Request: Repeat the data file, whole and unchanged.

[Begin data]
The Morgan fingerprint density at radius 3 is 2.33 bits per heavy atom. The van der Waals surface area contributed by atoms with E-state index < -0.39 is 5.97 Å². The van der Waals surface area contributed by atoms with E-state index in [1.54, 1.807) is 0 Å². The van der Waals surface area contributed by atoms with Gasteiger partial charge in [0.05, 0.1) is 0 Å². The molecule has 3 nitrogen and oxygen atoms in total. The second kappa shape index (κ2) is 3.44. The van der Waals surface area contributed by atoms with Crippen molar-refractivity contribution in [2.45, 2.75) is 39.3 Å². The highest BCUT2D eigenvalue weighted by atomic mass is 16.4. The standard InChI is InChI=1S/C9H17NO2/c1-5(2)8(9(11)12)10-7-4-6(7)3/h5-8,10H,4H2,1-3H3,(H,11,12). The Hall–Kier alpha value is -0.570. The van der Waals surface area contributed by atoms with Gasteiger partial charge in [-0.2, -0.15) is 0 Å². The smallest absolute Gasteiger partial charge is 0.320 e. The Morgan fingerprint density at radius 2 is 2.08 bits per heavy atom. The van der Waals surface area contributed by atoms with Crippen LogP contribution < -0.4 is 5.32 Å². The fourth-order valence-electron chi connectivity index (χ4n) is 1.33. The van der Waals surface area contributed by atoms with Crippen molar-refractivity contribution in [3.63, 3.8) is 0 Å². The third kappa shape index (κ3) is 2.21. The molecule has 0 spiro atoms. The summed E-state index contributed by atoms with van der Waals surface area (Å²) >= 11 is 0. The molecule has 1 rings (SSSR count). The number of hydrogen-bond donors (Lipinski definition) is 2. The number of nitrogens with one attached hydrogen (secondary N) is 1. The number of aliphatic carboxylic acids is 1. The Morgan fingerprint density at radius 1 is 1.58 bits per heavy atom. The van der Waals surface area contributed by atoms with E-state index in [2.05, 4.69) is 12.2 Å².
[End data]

The Morgan fingerprint density at radius 3 is 2.33 bits per heavy atom. The van der Waals surface area contributed by atoms with E-state index < -0.39 is 5.97 Å². The van der Waals surface area contributed by atoms with E-state index in [1.54, 1.807) is 0 Å². The van der Waals surface area contributed by atoms with Gasteiger partial charge in [0.05, 0.1) is 0 Å². The molecule has 3 nitrogen and oxygen atoms in total. The second kappa shape index (κ2) is 3.44. The van der Waals surface area contributed by atoms with Crippen molar-refractivity contribution in [2.45, 2.75) is 39.3 Å². The highest BCUT2D eigenvalue weighted by atomic mass is 16.4. The standard InChI is InChI=1S/C9H17NO2/c1-5(2)8(9(11)12)10-7-4-6(7)3/h5-8,10H,4H2,1-3H3,(H,11,12). The Hall–Kier alpha value is -0.570. The van der Waals surface area contributed by atoms with Gasteiger partial charge in [-0.2, -0.15) is 0 Å². The smallest absolute Gasteiger partial charge is 0.320 e. The Morgan fingerprint density at radius 2 is 2.08 bits per heavy atom. The van der Waals surface area contributed by atoms with Crippen LogP contribution < -0.4 is 5.32 Å². The fourth-order valence-electron chi connectivity index (χ4n) is 1.33. The van der Waals surface area contributed by atoms with Crippen molar-refractivity contribution in [3.63, 3.8) is 0 Å². The third kappa shape index (κ3) is 2.21. The molecule has 0 spiro atoms. The summed E-state index contributed by atoms with van der Waals surface area (Å²) >= 11 is 0. The molecule has 1 rings (SSSR count). The number of hydrogen-bond donors (Lipinski definition) is 2. The number of nitrogens with one attached hydrogen (secondary N) is 1. The number of aliphatic carboxylic acids is 1. The Morgan fingerprint density at radius 1 is 1.58 bits per heavy atom. The van der Waals surface area contributed by atoms with E-state index in [2.05, 4.69) is 12.2 Å².